Entourage, the email client in Microsoft Office for Mac, will see the end of its 10-year run late in 2010, when the next version of Microsoft Office will replace it with a completely new version of Outlook for the Mac (for our introduction to Entourage, see “Entourage: The Grand Tour,” 2000-10-09).
Entourage is far more than an email client, of course, also including a Usenet newsreader, contact manager, calendar, task manager, and other features. Outlook for Windows offers all those features and more, and works particularly fluidly in large organization environments that use Microsoft Exchange Server for shared messaging and collaboration.
We suspect the change from Entourage to Outlook for the Mac serves three purposes:
- It helps Microsoft emphasize the cross-platform compatibility between Office for the Mac and Office for Windows. The differences between Entourage and Outlook have long been a sore point in mixed platform networks.
- It makes for a clean break from previous limitations in Entourage. Microsoft plans to write Outlook for Mac from the ground up as a Cocoa-based application, giving it an entirely new content database. Entourage was originally written using Carbon (since it predates Mac OS X), which would prevent it from taking full advantage of Snow Leopard’s features. Also, Entourage’s reliance on a single-file database made it a non-starter for some people, who would go around muttering about putting too many eggs in one basket that was troublesome from a backup perspective. And, to be fair, catastrophic corruption of the Entourage database, while extremely uncommon, is not unknown.
- It may, by virtue of being a clean code base, make it easier to add new features, such as Microsoft’s Information Rights Management, which helps restrict sensitive information for those who are authorized to see it.
All this said, Microsoft said that Outlook for Mac won’t just be a clone of Outlook for Windows. Aside from being written from the ground up using Cocoa, it will offer integration with Time Machine and Spotlight.
Entourage, Then and Now — This won’t be the first version of Outlook for the Mac. Office 98 for Mac came with Outlook Express 4.0 (related to Outlook mostly in name), and the Exchange Server group within Microsoft developed Outlook 98 and Outlook 2001 for Mac to provide Exchange Server compatibility on the Mac.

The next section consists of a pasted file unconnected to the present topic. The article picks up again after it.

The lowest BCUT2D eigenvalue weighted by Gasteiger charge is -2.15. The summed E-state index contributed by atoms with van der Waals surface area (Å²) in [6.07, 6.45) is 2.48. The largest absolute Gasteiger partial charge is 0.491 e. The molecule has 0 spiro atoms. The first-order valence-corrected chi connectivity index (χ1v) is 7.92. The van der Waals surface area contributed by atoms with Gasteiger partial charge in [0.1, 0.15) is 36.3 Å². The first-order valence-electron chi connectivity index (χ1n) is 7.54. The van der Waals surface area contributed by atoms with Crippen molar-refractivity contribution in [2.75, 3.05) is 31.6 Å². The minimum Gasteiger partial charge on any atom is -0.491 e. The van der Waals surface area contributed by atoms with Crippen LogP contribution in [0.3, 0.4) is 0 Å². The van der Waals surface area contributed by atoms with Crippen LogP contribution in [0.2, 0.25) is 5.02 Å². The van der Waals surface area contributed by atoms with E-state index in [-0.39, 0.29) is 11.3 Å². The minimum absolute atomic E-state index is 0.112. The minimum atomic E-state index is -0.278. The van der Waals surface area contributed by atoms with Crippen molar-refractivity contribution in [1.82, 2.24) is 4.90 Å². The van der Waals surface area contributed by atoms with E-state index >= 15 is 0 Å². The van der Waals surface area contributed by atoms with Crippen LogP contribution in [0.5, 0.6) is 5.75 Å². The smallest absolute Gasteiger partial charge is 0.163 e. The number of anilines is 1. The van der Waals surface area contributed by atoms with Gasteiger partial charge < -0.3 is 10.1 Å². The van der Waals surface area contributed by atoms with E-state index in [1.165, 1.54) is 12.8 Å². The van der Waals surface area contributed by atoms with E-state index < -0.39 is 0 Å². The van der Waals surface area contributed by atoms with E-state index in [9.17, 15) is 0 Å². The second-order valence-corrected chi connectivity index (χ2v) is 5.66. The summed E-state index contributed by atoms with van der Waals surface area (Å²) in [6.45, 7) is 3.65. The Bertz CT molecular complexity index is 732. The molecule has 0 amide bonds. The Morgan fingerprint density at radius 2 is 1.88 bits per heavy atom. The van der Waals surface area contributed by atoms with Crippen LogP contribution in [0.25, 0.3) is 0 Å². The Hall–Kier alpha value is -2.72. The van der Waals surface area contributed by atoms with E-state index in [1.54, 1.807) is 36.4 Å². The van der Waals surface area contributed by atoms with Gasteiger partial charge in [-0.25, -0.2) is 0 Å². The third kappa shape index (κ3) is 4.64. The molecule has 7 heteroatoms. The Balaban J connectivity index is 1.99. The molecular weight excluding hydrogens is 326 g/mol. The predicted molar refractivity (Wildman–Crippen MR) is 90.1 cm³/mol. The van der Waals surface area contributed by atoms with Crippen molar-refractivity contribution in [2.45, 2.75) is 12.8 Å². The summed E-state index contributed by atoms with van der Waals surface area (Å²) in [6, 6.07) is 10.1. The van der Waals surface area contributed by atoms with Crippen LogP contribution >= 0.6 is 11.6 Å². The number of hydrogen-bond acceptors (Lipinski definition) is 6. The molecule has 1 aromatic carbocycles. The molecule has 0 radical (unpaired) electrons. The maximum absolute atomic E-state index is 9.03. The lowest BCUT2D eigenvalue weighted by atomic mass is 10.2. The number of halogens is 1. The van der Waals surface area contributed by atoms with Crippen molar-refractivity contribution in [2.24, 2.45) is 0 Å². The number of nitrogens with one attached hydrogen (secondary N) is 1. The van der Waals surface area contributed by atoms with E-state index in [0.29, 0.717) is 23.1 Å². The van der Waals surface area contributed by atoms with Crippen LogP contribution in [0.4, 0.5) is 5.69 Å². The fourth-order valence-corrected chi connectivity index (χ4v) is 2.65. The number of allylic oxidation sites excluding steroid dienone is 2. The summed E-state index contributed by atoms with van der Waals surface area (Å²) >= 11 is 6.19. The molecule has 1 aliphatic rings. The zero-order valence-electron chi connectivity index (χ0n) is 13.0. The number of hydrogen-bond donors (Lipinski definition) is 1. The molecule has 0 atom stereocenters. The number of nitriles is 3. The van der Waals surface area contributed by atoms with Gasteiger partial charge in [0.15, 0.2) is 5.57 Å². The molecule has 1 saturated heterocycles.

Entourage replaced Outlook Express in Office 2001 for Mac, but it initially had no support for Exchange. Starting with Entourage X 10.1.4, Microsoft dropped Outlook for Mac and started adding Exchange support to Entourage, continuing that through Entourage 2004, Entourage 2008, and the just-released Entourage 2008, Web Services Edition.
Entourage 2008, Web Services Edition has been in beta since January 2009, and offers the highest level of support for Exchange Server so far, including:
- Enhanced Autodiscover service for setting up accounts automatically and keeping them up to date
- Synchronization of Entourage 2008 Notes, Tasks, and Categories with Exchange Server
- Use of attachments in Entourage for Exchange calendar events
- Name resolution when composing mail and invites while out of the office without requiring a VPN connection
- Improved logging for troubleshooting purposes
Entourage 2008, Web Services Edition is a free download for anyone using Microsoft Office 2008 for Mac SP2, with all updates applied. On the Exchange side, it can connect only to Microsoft Exchange Server 2007 Service Pack 1 RU4 or later. It runs on Intel-based Macs as well as PowerPC-based Macs (G4s at 500 MHz or faster, and G5s), and is a 64 MB download.
Office Editions Simplified — Microsoft also announced that, as of 15-Sep-09, it is simplifying the number of editions of Office for the Mac available for sale. Currently, there are three versions of Office, and after the change, there will be only two:
- Office 2008 for Mac Home & Student: This $149.95 version exists now and will remain. It includes just Word, Excel, PowerPoint, and Entourage.
- Office 2008 for Mac Business Edition: The $399.95 Business Edition replaces both the $399.95 Standard Edition and the $499.95 Special Media Edition. Along with Word, Excel, and PowerPoint, it will include Entourage 2008, Web Services Edition and Microsoft Document Connection for Mac, plus additional professional templates and clip art, and more than 8 hours of Lynda.com training videos. It will not include Microsoft Expression Media 2, which was part of the Special Media Edition; I’m checking on the overall status of Expression Media.